By Stephen Schenck | March 1, 2012 5:08 PM
Earlier this week, Apple started getting some attention for the odd way in which it lets apps requesting access to your location data read photos stored on your iPhone. Reactions were mixed, with some users seeing the whole thing as blown out of proportion, and others concerned that Apple didn’t have their privacy interests at heart. In the smartphone platform wars, fair is fair, and now Google’s facing similar attention for its own lax security protecting your photos.
There’s nothing on Android stopping an app from viewing, copying, or transmitting your photos that requires special photo-specific permission to do so. Google, though, doesn’t see this particularly as a vulnerability, but how it engineered Android to work, inspired by the filesystem design and permissions used on Windows and Mac OS. That said, now that the issue is being brought up, Google says that it’s revisiting things, and considering adding permission settings that specifically control access to your locally-stored photos.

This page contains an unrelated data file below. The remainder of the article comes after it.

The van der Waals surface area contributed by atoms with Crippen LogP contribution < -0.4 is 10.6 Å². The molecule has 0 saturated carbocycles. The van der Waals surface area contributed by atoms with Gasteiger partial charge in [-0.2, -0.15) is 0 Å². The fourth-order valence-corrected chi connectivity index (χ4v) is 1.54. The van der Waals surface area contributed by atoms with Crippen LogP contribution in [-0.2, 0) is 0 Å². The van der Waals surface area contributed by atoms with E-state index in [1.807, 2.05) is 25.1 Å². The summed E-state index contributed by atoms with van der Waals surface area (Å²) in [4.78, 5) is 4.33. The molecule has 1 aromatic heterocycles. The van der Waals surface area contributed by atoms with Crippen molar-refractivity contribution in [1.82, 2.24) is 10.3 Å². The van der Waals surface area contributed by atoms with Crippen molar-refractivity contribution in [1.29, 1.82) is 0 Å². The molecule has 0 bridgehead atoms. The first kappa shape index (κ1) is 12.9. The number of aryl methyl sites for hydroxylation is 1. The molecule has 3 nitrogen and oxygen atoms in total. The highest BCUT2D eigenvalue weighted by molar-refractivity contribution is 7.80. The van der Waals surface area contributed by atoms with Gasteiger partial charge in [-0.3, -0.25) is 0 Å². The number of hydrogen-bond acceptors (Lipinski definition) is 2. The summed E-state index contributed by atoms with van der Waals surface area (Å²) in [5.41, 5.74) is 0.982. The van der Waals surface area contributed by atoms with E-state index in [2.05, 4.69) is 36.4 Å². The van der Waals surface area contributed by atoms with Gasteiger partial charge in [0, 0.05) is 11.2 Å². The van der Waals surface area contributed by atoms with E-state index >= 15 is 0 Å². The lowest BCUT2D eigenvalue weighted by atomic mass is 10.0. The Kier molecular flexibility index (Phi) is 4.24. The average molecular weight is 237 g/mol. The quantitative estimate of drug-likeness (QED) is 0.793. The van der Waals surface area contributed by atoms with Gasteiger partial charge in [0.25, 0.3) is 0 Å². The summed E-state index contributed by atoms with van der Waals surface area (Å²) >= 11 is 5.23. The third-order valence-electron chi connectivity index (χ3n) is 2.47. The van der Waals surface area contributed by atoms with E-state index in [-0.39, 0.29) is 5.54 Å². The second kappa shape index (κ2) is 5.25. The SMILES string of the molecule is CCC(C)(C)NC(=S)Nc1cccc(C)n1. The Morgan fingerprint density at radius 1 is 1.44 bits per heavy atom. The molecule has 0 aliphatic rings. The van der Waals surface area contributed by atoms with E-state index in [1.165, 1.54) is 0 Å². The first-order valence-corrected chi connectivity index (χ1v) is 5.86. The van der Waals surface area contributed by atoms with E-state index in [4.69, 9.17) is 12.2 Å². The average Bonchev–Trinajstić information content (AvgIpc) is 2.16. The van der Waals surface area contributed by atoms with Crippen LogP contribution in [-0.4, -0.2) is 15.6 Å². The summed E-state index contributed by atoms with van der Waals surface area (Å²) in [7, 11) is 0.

Part of Google’s decision to implement photo storage the way it did was in order to keep photos mobile, storing them on a phone’s microSD card so that they could easily be moved around en masse. With more phones relying on hard-wired storage these days, Google admits that it needs to rethink things, and possibly take new steps to keep your pics safe from prying eyes.